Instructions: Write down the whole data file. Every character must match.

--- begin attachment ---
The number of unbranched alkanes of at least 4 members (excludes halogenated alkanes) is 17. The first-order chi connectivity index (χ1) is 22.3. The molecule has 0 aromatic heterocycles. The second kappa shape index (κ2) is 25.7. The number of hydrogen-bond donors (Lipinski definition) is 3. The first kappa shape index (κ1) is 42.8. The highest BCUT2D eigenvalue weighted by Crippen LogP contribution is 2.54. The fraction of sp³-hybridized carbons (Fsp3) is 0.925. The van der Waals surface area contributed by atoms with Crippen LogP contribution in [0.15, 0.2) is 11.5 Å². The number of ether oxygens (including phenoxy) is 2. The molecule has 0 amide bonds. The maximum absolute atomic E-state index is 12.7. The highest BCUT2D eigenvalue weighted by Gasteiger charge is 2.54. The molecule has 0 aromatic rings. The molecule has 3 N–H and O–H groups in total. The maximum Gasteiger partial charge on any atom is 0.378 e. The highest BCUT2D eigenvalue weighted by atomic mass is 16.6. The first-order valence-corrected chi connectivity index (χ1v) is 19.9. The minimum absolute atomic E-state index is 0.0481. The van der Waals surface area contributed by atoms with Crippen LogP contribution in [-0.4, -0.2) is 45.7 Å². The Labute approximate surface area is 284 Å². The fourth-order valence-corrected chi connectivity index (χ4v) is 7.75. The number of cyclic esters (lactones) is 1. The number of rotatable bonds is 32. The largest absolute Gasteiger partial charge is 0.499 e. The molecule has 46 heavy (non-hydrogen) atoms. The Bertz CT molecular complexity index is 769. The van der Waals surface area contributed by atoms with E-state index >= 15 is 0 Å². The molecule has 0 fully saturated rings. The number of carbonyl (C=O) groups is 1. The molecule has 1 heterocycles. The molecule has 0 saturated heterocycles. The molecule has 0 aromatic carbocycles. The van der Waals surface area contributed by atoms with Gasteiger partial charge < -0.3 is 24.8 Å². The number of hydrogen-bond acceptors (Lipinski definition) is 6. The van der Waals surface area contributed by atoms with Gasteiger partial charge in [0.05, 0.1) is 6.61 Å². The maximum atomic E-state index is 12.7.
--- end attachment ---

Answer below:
The number of unbranched alkanes of at least 4 members (excludes halogenated alkanes) is 17. The first-order chi connectivity index (χ1) is 22.3. The molecule has 0 aromatic heterocycles. The second kappa shape index (κ2) is 25.7. The number of hydrogen-bond donors (Lipinski definition) is 3. The first kappa shape index (κ1) is 42.8. The highest BCUT2D eigenvalue weighted by Crippen LogP contribution is 2.54. The fraction of sp³-hybridized carbons (Fsp3) is 0.925. The van der Waals surface area contributed by atoms with Crippen LogP contribution in [0.15, 0.2) is 11.5 Å². The number of ether oxygens (including phenoxy) is 2. The molecule has 0 amide bonds. The maximum absolute atomic E-state index is 12.7. The highest BCUT2D eigenvalue weighted by Gasteiger charge is 2.54. The molecule has 0 aromatic rings. The molecule has 3 N–H and O–H groups in total. The maximum Gasteiger partial charge on any atom is 0.378 e. The highest BCUT2D eigenvalue weighted by atomic mass is 16.6. The first-order valence-corrected chi connectivity index (χ1v) is 19.9. The minimum absolute atomic E-state index is 0.0481. The van der Waals surface area contributed by atoms with Crippen LogP contribution in [-0.4, -0.2) is 45.7 Å². The Labute approximate surface area is 284 Å². The fourth-order valence-corrected chi connectivity index (χ4v) is 7.75. The number of cyclic esters (lactones) is 1. The number of rotatable bonds is 32. The largest absolute Gasteiger partial charge is 0.499 e. The molecule has 46 heavy (non-hydrogen) atoms. The Bertz CT molecular complexity index is 769. The van der Waals surface area contributed by atoms with E-state index >= 15 is 0 Å². The molecule has 0 fully saturated rings. The number of carbonyl (C=O) groups is 1. The molecule has 1 heterocycles. The molecule has 0 saturated heterocycles. The molecule has 0 aromatic carbocycles. The van der Waals surface area contributed by atoms with Gasteiger partial charge < -0.3 is 24.8 Å². The number of hydrogen-bond acceptors (Lipinski definition) is 6. The van der Waals surface area contributed by atoms with Gasteiger partial charge in [0.05, 0.1) is 6.61 Å². The maximum atomic E-state index is 12.7.